Edward Hastings, Former Artistic Director of ACT, Dies at 80

Obituaries   Edward Hastings, Former Artistic Director of ACT, Dies at 80
Edward Hastings, one of the founders of the American Conservatory Theater, and its artistic director from 1986-1992, died yesterday at his Santa Fe home from natural causes. He was 80 years old.

Edward Hastings
Edward Hastings

Mr. Hastings was only the second head of the influential San Francisco theatre company, which won early praise for its vivacity and ensemble work in the 1960s and '70s. His tenure at the troupe stretched back to 1965, when ACT was founded in Pittsburgh, and he served for two decades under the company's storied, controversial founder, William Ball. (Soon after its creation, an invitation from a group of financiers in San Francisco brought the organization to the West Coast, where it stayed.) ACT's original San Francisco acting company included such future stage luminaries as Peter Donat, Richard Dysant and Michael Learned.

He became executive director in 1975, providing organizational and financial stability while Ball concentrated on the company's artistic path. He left as the company’s executive director a few years before Ball was forced to resign in 1986, amid accusations of financial mismanagement. Mr. Hastings was brought back and asked to step into his former boss' considerable shoes.

Mr. Hastings proved a stabilizing force. Among his greatest challenges was keeping the company open following the 1989 Loma Prieta earthquake. The company temporarily lost its permanent home at the Geary Theater due to structural damage from the disaster. At the time, many thought the Geary would not open. While the theatre was being repaired, Mr. Hastings and then–production manager James Haire secured different venues around San Francisco to ensure the company’s production schedule could continue.

"Ed Hastings truly saved A.C.T. by picking up the mantle after the Bill Ball years and carrying forward with grace and determination," said ACT artistic director Carey Perloff, who succeeded Mr. Hastings. "Of the many things Ed did so beautifully as artistic director, one of the most important was his nurturing of young and emerging theater companies throughout the Bay Area: among them, Turtle Island Ensemble, Asian American Theater Company, Encore Theatre Company, and the Lorraine Hansberry Theatre."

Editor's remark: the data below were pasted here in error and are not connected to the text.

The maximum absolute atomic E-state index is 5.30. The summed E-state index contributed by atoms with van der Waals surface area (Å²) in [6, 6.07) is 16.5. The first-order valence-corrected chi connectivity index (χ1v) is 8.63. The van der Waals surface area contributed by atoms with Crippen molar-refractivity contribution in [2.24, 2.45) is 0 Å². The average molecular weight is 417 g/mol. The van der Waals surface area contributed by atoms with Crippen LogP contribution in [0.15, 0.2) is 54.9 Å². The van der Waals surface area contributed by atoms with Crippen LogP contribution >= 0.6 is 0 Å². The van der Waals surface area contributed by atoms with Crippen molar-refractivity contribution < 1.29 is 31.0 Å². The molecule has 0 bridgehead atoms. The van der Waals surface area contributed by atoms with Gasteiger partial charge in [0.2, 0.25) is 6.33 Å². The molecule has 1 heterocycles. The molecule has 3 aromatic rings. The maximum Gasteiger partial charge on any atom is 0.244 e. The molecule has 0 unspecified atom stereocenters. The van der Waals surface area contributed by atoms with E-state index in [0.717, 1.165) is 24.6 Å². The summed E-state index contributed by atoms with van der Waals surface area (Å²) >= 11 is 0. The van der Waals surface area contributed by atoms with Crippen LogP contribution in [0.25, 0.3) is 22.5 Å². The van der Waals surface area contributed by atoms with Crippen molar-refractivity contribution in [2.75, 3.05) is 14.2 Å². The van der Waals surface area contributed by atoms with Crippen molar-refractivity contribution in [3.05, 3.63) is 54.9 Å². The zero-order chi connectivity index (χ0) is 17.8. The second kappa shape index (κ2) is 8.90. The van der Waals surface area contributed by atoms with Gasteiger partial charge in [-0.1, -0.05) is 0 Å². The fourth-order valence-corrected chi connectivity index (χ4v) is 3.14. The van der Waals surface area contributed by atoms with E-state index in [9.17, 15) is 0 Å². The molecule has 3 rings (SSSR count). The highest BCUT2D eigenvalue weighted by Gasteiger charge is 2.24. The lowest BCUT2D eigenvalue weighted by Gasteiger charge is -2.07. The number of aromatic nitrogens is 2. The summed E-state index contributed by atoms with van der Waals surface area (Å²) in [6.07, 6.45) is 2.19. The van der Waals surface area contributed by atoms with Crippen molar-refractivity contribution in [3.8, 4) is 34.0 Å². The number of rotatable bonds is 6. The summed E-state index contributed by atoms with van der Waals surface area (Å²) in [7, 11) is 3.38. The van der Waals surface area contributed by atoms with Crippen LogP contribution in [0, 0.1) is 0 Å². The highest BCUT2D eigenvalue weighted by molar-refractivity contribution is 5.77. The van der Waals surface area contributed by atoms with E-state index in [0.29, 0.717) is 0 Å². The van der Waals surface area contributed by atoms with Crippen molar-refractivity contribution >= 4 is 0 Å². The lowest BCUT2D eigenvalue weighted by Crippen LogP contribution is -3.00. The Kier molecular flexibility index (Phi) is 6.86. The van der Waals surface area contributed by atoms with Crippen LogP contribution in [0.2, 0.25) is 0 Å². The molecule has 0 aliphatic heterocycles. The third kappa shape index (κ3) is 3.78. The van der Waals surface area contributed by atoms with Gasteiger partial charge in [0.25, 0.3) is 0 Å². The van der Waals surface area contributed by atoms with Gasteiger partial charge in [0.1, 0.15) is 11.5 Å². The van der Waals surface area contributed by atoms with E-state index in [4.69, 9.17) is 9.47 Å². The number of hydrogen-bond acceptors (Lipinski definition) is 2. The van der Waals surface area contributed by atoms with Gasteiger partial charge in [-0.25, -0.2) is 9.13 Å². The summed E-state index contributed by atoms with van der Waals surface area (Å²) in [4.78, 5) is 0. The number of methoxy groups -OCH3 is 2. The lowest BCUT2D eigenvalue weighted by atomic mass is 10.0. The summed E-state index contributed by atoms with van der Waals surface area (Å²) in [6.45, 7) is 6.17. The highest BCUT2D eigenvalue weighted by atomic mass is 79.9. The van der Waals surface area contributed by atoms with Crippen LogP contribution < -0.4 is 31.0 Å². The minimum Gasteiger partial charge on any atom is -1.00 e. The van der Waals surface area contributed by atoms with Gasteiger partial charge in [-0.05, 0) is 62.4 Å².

Haire, who recently retired from ACT as producing director after 40 years with the company, described Mr. Hastings as "a passionate artist, an amazing administrator, and a true gentleman in the literal sense of the word. In the ’80s, he was able to completely reshape the company and put A.C.T. on solid financial footing without any upheaval, which was no small feat." Mr. Hastings founded the Plays in Progress program in 1972, which staged full public productions of new works in smaller venues. The program provided young playwrights with an invaluable opportunity, but also gave students in ACT's Advanced Training Program the experience of working alongside members of the acting company. Among the many plays he directed during his first tenure at ACT were early productions of Buried Child by Sam Shepard, A Delicate Balance by Edward Albee, The House of Blue Leaves by John Guare, Fifth of July by Lanford Wilson and The Holdup by Marsha Norman.

During his years as artistic director, Mr. Hastings cemented relationships with the playwrights August Wilson and Tom Stoppard, staging many of their plays at the Geary. He also mixed in commercially appealing musicals—something Ball had been disinclined to do. His debut production as artistic director was Sunday in the Park With George. A Funny Thing Happened on the Way to the Forum and The Gospel at Colonus followed. In his final year in charge, 1992, ACT celebrated its 25th anniversary with a gala featuring many artists from its past productions, including Rene Auberjonois, Annette Bening, Kathryn Crosby and Jeff McCarthy.

After leaving ACT, Mr. Hastings continued to work as a respected director of classics, new plays and operas around the country and internationally. He is survived by his longtime partner, Eugene Barcone.

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